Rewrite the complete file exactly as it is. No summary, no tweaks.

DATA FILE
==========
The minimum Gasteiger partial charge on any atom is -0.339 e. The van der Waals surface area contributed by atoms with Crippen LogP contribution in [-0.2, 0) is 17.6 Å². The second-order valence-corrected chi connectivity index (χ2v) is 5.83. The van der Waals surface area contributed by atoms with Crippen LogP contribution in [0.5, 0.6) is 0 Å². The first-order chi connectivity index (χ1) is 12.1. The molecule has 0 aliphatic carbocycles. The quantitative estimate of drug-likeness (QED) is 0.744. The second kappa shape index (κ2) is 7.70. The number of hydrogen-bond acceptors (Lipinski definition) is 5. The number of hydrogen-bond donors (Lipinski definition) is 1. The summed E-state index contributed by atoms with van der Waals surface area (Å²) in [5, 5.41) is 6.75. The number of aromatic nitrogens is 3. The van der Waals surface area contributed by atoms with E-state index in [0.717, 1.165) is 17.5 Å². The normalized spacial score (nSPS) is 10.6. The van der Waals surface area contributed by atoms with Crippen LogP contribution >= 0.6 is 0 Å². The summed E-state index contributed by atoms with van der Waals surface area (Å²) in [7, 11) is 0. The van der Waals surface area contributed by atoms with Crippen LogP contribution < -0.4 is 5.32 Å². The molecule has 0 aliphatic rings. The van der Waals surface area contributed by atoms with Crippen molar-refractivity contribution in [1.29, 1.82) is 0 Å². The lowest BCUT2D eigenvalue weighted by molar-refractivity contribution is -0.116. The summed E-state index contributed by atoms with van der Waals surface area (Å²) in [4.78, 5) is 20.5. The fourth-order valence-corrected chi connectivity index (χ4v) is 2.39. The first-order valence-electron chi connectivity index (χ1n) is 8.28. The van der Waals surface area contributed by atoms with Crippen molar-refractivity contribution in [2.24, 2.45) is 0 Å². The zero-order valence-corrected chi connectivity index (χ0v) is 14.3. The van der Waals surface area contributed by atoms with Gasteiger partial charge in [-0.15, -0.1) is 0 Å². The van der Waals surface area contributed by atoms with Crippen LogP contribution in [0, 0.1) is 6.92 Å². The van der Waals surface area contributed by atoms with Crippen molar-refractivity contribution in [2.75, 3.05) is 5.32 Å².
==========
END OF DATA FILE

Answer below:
The minimum Gasteiger partial charge on any atom is -0.339 e. The van der Waals surface area contributed by atoms with Crippen LogP contribution in [-0.2, 0) is 17.6 Å². The second-order valence-corrected chi connectivity index (χ2v) is 5.83. The van der Waals surface area contributed by atoms with Crippen LogP contribution in [0.5, 0.6) is 0 Å². The first-order chi connectivity index (χ1) is 12.1. The molecule has 0 aliphatic carbocycles. The quantitative estimate of drug-likeness (QED) is 0.744. The second kappa shape index (κ2) is 7.70. The number of hydrogen-bond acceptors (Lipinski definition) is 5. The number of hydrogen-bond donors (Lipinski definition) is 1. The summed E-state index contributed by atoms with van der Waals surface area (Å²) in [5, 5.41) is 6.75. The number of aromatic nitrogens is 3. The van der Waals surface area contributed by atoms with E-state index in [0.717, 1.165) is 17.5 Å². The normalized spacial score (nSPS) is 10.6. The van der Waals surface area contributed by atoms with Crippen LogP contribution >= 0.6 is 0 Å². The summed E-state index contributed by atoms with van der Waals surface area (Å²) in [7, 11) is 0. The van der Waals surface area contributed by atoms with Crippen LogP contribution < -0.4 is 5.32 Å². The molecule has 0 aliphatic rings. The van der Waals surface area contributed by atoms with Crippen molar-refractivity contribution in [1.29, 1.82) is 0 Å². The lowest BCUT2D eigenvalue weighted by molar-refractivity contribution is -0.116. The summed E-state index contributed by atoms with van der Waals surface area (Å²) in [4.78, 5) is 20.5. The fourth-order valence-corrected chi connectivity index (χ4v) is 2.39. The first-order valence-electron chi connectivity index (χ1n) is 8.28. The van der Waals surface area contributed by atoms with Crippen molar-refractivity contribution in [2.24, 2.45) is 0 Å². The zero-order valence-corrected chi connectivity index (χ0v) is 14.3. The van der Waals surface area contributed by atoms with Gasteiger partial charge in [-0.15, -0.1) is 0 Å². The van der Waals surface area contributed by atoms with Crippen LogP contribution in [0, 0.1) is 6.92 Å². The van der Waals surface area contributed by atoms with Crippen molar-refractivity contribution in [2.75, 3.05) is 5.32 Å².